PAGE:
Almost 660,000 people live in one of the 3,200 municipalities without banking access

L.A. Gomez

There are only 243 towns with more than 500 inhabitants without these services in Spain, which has the third densest network of ATMs and branches in the EU

Edurne Martinez

Financial exclusion is one of the great problems in rural Spain, with a total of 657,500 people who currently do not have any banking access point in the municipality where they live. This is revealed by the 'Report on financial inclusion in Spain' prepared by the Valencian Research Institute (Ivie), which indicates that 3,230 municipalities in Spain do not provide these services with a bank branch, ATM, minibus, or with the agreement signed through the post offices.

Of course, the report presented this Tuesday by the three banking employers (AEB, CECA and UNACC) details that 92.4% of these municipalities without banking access have less than 500 inhabitants. In other words, only 243 Spanish towns with more than 500 inhabitants do not have any access point. Thus, measured in population, 68% of Spaniards who live in a municipality without access points are in a town with less than 500 inhabitants, some 212,000 people in all of Spain. León, Cantabria, Girona and Navarra stand out as the provinces where more people live in this situation.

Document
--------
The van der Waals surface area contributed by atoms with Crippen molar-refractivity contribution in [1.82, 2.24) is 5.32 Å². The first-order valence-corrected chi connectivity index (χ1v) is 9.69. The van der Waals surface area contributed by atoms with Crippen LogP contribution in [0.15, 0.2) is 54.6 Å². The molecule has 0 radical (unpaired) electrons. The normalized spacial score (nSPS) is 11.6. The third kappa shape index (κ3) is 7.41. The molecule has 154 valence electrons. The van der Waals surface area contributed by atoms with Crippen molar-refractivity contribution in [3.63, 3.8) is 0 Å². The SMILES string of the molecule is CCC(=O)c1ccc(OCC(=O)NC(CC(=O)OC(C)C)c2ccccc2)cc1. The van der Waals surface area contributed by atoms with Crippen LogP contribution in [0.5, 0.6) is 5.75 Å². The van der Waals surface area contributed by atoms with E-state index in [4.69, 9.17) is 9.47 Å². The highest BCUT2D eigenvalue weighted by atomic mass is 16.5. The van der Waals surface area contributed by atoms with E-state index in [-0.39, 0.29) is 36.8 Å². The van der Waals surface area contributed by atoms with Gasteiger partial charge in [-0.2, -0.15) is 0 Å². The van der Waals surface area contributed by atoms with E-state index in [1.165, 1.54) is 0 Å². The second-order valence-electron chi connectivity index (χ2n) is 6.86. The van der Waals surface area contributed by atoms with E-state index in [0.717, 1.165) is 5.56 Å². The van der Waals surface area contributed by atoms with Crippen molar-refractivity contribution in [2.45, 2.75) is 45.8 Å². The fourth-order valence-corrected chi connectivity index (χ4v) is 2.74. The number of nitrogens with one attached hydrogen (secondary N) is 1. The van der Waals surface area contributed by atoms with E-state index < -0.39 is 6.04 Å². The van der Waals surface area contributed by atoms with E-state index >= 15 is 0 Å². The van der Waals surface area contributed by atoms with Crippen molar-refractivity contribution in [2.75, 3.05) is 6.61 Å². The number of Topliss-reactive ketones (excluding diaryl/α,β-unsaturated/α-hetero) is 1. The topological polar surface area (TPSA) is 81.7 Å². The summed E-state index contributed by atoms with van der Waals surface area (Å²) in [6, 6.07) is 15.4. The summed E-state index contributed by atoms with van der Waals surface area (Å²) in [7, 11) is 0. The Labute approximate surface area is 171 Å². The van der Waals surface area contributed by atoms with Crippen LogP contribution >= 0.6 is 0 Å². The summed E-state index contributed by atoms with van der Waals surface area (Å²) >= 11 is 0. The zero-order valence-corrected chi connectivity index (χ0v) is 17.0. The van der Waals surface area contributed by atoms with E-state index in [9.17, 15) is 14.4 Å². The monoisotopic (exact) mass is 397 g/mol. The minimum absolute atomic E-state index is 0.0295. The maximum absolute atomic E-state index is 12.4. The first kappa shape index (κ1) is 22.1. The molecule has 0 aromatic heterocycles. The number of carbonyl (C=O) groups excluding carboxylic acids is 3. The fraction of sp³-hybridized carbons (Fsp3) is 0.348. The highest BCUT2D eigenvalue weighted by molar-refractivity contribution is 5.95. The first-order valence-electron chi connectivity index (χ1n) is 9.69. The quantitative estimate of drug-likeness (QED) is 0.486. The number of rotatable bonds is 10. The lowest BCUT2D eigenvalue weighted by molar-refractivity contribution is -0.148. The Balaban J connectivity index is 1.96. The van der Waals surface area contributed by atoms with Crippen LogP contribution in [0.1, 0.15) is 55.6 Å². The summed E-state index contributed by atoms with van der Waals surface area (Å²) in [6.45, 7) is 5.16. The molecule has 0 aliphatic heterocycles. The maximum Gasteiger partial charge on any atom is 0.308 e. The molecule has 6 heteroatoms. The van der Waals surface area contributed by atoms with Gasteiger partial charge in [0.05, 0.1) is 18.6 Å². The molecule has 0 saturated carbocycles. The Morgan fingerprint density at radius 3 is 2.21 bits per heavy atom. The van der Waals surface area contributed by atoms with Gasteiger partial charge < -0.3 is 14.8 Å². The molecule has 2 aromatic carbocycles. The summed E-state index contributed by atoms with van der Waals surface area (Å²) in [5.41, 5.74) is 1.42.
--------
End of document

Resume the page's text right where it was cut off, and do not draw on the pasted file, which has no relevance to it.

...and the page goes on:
Although it seems that the problem is quite focused, there has been a cut of 23% of ATMs since the maximum of 2008. Currently there are 47,639 ATMs in all of Spain. Despite the decline, Spain is the fourth country in the EU with the largest network of ATMs, with one for every 957 inhabitants.

This same Tuesday, the National Market and Competition Commission (CNMC) indicated that one of the proposals to reduce the risk of financial exclusion in rural areas is the possibility of withdrawing cash in local businesses. The Professor of Economic Analysis at the University of Valencia, Joaquín Maudos, who has prepared the report, stated that the problem is "complex" and requires a "combination of measures" according to the characteristics of each municipality, but positively valued the proposal of the CNMC. "Installing an ATM in a municipality of 50 inhabitants is ineffective and inefficient because the older population may not be familiar with that technology," he explained. Therefore, he advocated "a la carte" measures to solve these problems.

Source link